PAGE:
How to Help with Dental Anxiety

If someone you know refuses to step inside a dental office, you may think their attitude is based on groundless anxieties, but to them, their fears are likely to be all too real. Some people may have mild concerns about a dental visit but for others this apprehension can become a mental health condition called odontophobia (dental phobia).

Fear of visiting the dentist is a common issue. A report endorsed by the Columbia University College of Dental Medicine estimates that up to 15 per cent of Americans (about 40 million) avoid going to the dentist because they’re too frightened. Another study, by the Dental Fears Research Clinic at the University of Washington in Seattle, found that three in four adults experienced some degree of apprehension when seeing their dentist – from being “a little afraid to absolutely terrified.”

A survey by the American Dental Association (ADA) concluded that women were more likely to visit the dentist and take better care of their teeth. Whatever level of trepidation people have about visiting the dentist, there are certain measures you can take to help them overcome the problem. First, though, you need to understand what may be causing their dental anxiety.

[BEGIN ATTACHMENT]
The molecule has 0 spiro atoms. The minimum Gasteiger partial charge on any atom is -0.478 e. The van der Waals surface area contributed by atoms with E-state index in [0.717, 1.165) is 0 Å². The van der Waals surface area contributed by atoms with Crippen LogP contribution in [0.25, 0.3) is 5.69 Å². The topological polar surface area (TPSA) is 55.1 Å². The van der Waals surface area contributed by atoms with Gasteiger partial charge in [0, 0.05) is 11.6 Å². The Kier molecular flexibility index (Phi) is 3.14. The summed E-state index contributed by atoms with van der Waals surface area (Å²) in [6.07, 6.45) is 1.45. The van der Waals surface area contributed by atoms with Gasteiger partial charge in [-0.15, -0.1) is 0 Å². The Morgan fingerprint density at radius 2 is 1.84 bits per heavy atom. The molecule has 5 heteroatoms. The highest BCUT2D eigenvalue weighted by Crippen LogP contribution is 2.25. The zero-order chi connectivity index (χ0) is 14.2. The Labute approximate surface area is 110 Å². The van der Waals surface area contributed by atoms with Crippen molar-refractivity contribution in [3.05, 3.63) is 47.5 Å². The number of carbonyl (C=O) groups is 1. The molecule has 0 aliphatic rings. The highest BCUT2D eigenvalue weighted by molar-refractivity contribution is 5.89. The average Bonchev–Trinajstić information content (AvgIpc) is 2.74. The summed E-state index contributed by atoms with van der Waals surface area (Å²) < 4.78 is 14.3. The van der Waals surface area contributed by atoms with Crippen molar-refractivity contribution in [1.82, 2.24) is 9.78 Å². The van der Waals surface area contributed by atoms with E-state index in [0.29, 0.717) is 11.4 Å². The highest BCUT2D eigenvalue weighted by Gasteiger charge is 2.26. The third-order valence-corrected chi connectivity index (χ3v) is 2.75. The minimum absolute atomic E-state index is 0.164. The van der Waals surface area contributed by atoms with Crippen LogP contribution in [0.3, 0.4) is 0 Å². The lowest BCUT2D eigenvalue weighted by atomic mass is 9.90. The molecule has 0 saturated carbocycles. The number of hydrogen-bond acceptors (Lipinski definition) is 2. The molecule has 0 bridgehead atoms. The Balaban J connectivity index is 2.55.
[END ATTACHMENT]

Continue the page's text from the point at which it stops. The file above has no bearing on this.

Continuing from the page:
Why Do People Avoid the Dentist?

Apprehension about visiting a dentist can result in people putting off routine dental care for years or even decades. They’ll suffer through just about anything, including gum disease and unsightly or broken teeth. One typical reason why people avoid the dentist is fear of pain, which is most common in those in their mid-20s or over, probably because they have bad memories of their early dental treatment, before advances in dentistry led to a greater degree of patient comfort.

Embarrassment is another reason for steering clear of a dental practice. Some people are uneasy about letting a stranger probe around in their mouth, an intimate area of the body, especially if they’re self-conscious about the poor appearance of their teeth. Another cause of dental anxiety is fear of loss of control – having to stay still in a dental chair and not being able to see exactly what’s going on.

Dental Anxiety and Dental Phobia

Dental anxiety and dental phobia are often taken as meaning the same thing, but there is a difference. A person with dental anxiety will feel uneasy about an upcoming dental appointment because of unfounded or exaggerated concerns. Dental phobia is more serious, with the sufferer experiencing extreme dread to the extent of becoming panic stricken. However, both conditions share one aspect: they are caused by irrational fears.

So, whether people are phobic or just apprehensive about seeing a dentist, you can help them to overcome their concerns by gently and tactfully guiding them toward the realization that their fears are, in fact, not based on logic.

Encouraging People to Resume Dental Care

Before initiating a dialogue with people about their dental apprehensions, you need to know what you’re talking about, so do a little research by taking a look around some of the online forums that address the issue and see how others deal with the problem. These platforms include Dental Fear Central and Dental Phobia.